Journal of Cancer Research and Clinical Oncology

, Volume 144, Issue 12, pp 2475–2484 | Cite as

Kaposiform hemangioendothelioma without cutaneous involvement

  • Yi JiEmail author
  • Siyuan ChenEmail author
  • Lizhi Li
  • Kaiying Yang
  • Chunchao Xia
  • Li Li
  • Gang Yang
  • Feiteng Kong
  • Guoyan Lu
  • Xingtao Liu
Original Article – Clinical Oncology



We sought to characterize the clinical features and management of patients diagnosed as Kaposiform hemangioendothelioma (KHE) without cutaneous involvement.


The electronic patient chats at six Triple A hospitals in China were searched to find all patient diagnoses with KHE without cutaneous involvement.


Of 30 patients (mean age at diagnosis, 55.6 months), 17 (56.7%) were male. Fourteen (46.7%) patients were associated with Kasabach–Merritt phenomenon (KMP). Patients with KMP were significantly more likely to have lesions involving truck compared to patients without KMP (odds ratio 10.000; 95% confidence interval 1.641–60.921; P = 0.011). Other common complication included severe anemia and decreased range of motion. In the majority of cases (93.3%), the lesions were highly infiltrative and locally invasive with ill-defined margins. Histological examination was required in all patients without KMP for precise diagnosis. In all, 16 (53.3%) patients received corticosteroid treatment, 19 (63.3%) received oral sirolimus treatment, 7 (23.3%) received intravenous vincristine, and 5 (16.7%) patients used propranolol. Patients had varied responses to conventional drugs, whereas all patients receiving sirolimus treatment had better response. In all, three patients (10%) died of disease, all presented with KMP. Feature of these recalcitrant cases (death) included young age, visceral location, extensive involvement, and lack of improvement with high-dose corticosteroids.


Our study clearly demonstrated that KHE without cutaneous involvement could be associated with important complication, which might result in death or severe morbidity. Increased awareness of KHE without cutaneous involvement is required for early diagnosis and aggressive therapy in an attempt to prevent complication.


Kaposiform hemangioendothelioma Cutaneous involvement Kasabach–Merritt phenomenon Morbidity Mortality 



This work was supported by Grants from the National Natural Science Foundation of China (Grant nos: 81401606 and 81400862) and the Science Foundation for Excellent Youth Scholars of Sichuan University (Grant no: 2015SU04A15).

Compliance with ethical standards

Conflict of interest

Author Yi Ji declares that they have no conflict of interest. Author Siyuan Chen declares that they have no conflict of interest. Author Lizhi Li declare that they have no conflict of interest. Author Kaiying Yang declares that they have no conflict of interest. Author Chunchao Xia declares that they have no conflict of interest. Author Li Li declares that they have no conflict of interest. Author Gang Yang declares that they have no conflict of interest. Author Feiteng Kong declares that they have no conflict of interest. Author Guoyan Lu declares that they have no conflict of interest. Author Xingtao Liu declares that they have no conflict of interest.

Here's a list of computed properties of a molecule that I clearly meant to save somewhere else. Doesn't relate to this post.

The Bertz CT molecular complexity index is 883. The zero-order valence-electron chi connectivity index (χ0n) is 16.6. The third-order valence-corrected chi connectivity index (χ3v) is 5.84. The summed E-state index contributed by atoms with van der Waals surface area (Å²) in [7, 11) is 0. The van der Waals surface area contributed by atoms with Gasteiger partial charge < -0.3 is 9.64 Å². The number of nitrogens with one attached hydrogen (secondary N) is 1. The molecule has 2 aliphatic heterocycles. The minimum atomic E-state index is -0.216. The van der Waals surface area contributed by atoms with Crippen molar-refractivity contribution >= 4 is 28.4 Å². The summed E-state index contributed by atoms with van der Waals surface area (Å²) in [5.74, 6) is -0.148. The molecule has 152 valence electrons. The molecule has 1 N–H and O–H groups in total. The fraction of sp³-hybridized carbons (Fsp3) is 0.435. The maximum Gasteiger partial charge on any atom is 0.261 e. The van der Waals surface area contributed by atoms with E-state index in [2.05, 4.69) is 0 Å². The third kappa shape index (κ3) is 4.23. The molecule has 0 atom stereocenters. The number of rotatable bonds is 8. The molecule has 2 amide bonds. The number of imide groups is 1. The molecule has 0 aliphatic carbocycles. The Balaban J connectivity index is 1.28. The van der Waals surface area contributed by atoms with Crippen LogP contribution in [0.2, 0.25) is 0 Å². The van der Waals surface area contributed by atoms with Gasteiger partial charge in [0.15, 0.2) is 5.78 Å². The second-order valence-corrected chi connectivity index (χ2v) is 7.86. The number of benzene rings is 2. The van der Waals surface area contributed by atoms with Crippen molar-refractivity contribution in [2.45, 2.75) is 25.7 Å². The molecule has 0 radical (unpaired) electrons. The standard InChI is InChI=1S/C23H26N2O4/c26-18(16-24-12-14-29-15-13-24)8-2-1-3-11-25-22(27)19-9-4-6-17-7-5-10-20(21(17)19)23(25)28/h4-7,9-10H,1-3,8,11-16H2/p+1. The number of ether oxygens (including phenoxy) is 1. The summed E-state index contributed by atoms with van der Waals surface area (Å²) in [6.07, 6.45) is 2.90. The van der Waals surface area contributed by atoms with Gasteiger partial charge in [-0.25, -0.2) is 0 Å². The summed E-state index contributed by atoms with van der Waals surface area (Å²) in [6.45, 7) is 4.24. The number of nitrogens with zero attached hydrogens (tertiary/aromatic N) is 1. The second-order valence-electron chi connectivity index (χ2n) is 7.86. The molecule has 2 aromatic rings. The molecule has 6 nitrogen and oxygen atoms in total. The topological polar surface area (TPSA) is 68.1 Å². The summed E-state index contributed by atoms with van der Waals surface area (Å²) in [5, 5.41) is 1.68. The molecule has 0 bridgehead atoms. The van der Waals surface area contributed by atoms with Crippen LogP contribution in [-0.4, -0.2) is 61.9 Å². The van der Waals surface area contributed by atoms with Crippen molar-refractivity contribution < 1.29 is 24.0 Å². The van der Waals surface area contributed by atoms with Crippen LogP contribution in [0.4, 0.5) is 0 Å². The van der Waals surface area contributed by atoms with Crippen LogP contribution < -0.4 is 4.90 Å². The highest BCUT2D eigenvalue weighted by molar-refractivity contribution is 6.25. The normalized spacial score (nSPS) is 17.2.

Ethical approval

All procedures performed in studies involving human participants were in accordance with the ethical standards of the institutional and/or national research committee and with the 1964 Helsinki declaration and its later amendments or comparable ethical standards.

Informed consent

Informed consent was obtained from all individual participants included in the study. Written informed consent for publication of this study was obtained from all patients and patient’s parents.

Supplementary material

432_2018_2759_MOESM1_ESM.docx (24 kb)
Supplementary material 1 (DOCX 23 KB)
432_2018_2759_MOESM2_ESM.docx (24 kb)
Supplementary material 2 (DOCX 23 KB)


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Copyright information

© Springer-Verlag GmbH Germany, part of Springer Nature 2018

Authors and Affiliations

  1. 1.Division of Oncology, Department of Pediatric SurgeryWest China Hospital of Sichuan UniversityChengduChina
  2. 2.Pediatric Intensive Care Unit, Department of Critical Care MedicineWest China Hospital of Sichuan UniversityChengduChina
  3. 3.Department of Pediatric SurgeryFujian Provincial HospitalFuzhouChina
  4. 4.Department of RadiologyWest China Hospital of Sichuan UniversityChengduChina
  5. 5.Laboratory of PathologyWest China Hospital of Sichuan UniversityChengduChina
  6. 6.Department of Pediatric SurgeryChengdu Shangjin Nanfu HospitalChengduChina
  7. 7.Department of Pediatric SurgerySichuan Women and Children’s HospitalChengduChina
  8. 8.Pediatric Intensive Care UnitWest China Second University Hospital, Sichuan UniversityChengduChina
  9. 9.Department of Vascular and Interventional RadiologyChengdu Women and Children’s Central HospitalChengduChina

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